Tuesdays with Story
Quote of the Week
“So the writer who breeds more words than he needs, is making a chore for the reader who reads.” – Dr. Seuss
Amazon Breakthrough Novel Contest Update
It turns out that Tuesdays With Story can brag of not one, but TWO second round finalists in the Amazon Breakthrough Novel Contest! Greg Spry’s novel Beyond Cloud Nine has been selected (along with Asperger Sunset by Carol Hornung, mentioned last week). Round three finalists (best 250 out of 1000) will be announced at the end of March!
March 2, 2012 – the 108th Anniversary of the birth of Dr. Seuss
My personal favorite Dr. Seuss book was “The Lorax” (and I really hope they didn’t screw up the movie). “I am the Lorax. I speak for the trees./I speak for the trees, for the trees have no tongues.” Even at a young age I marveled at the need of creatures to have an advocate, and, quite frankly, the Lorax has a bit of a downer ending – everything is gone, ruined, including the Lorax, except there’s just one spark of hope – one last truffula seed. “Unless someone like you cares a whole awful lot/nothing is going to get better./It’s not.” He told the truth to children. I appreciated that.
Here’s what the Amazon Author page has to say about Dr. Seuss:
“A person’s a person, no matter how small,” Theodor Seuss Geisel, a.k.a. Dr. Seuss, would say. “Children want the same things we want. To laugh, to be challenged, to be entertained and delighted.”
Brilliant, playful, and always respectful of children, Dr. Seuss charmed his way into the consciousness of four generations of youngsters and parents. In the process, he helped millions of kids learn to read.
Dr. Seuss was born Theodor Geisel in Springfield, Massachusetts, on March 2, 1904. After graduating from Dartmouth College in 1925, he went to Oxford University, intending to acquire a doctorate in literature. At Oxford, Geisel met Helen Palmer, whom he wed in 1927. Upon his return to America later that year, Geisel published cartoons and humorous articles for Judge, the leading humor magazine in America at that time. His cartoons also appeared in major magazines such as Life, Vanity Fair, and Liberty. Geisel gained national exposure when he won an advertising contract for an insecticide called Flit. He coined the phrase, “Quick, Henry, the Flit!” which became a popular expression.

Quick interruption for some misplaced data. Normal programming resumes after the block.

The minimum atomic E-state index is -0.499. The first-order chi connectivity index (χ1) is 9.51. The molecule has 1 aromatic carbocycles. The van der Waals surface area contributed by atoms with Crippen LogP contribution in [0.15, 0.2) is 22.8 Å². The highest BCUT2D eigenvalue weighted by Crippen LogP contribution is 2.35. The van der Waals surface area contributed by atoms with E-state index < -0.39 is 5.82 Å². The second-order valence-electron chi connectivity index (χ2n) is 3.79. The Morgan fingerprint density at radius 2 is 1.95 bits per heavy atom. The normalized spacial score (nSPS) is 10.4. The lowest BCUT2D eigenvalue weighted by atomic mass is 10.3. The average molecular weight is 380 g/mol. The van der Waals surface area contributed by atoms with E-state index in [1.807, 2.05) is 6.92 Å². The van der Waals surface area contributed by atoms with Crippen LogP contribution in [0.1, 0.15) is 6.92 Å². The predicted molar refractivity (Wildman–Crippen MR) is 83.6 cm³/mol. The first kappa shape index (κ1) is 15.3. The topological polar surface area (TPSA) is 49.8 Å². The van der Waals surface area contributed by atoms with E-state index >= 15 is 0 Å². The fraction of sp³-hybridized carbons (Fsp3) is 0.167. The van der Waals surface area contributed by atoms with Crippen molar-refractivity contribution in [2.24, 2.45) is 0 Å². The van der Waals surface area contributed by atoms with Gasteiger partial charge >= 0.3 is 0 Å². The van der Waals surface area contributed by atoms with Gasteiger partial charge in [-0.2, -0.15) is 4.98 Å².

Geisel published his first children’s book, And to Think That I Saw It on Mulberry Street, in 1937, after 27 publishers rejected it.
Winner of the Pulitzer Prize in 1984, an Academy Award, three Emmy Awards, three Grammy Awards, and three Caldecott Honors, Geisel wrote and illustrated 44 books. While Theodor Geisel died on September 24, 1991, Dr. Seuss lives on, inspiring generations of children of all ages to explore the joys of reading.
Tuesday Night at the Bookstore
A small group of writers assembled the evening of the 28th at Barnes and Noble, but found their table absent. The mezzanine had been scheduled at the last minute for a visit by Stephen King. Mr. King’s agent however, arrived saying that the author had cancelled as he had been mauled by an escaped lion while being haunted by ancestral ghost who were being pursued by the insane caretaker of a former asylum that had been taken over by zombies. A typical King day.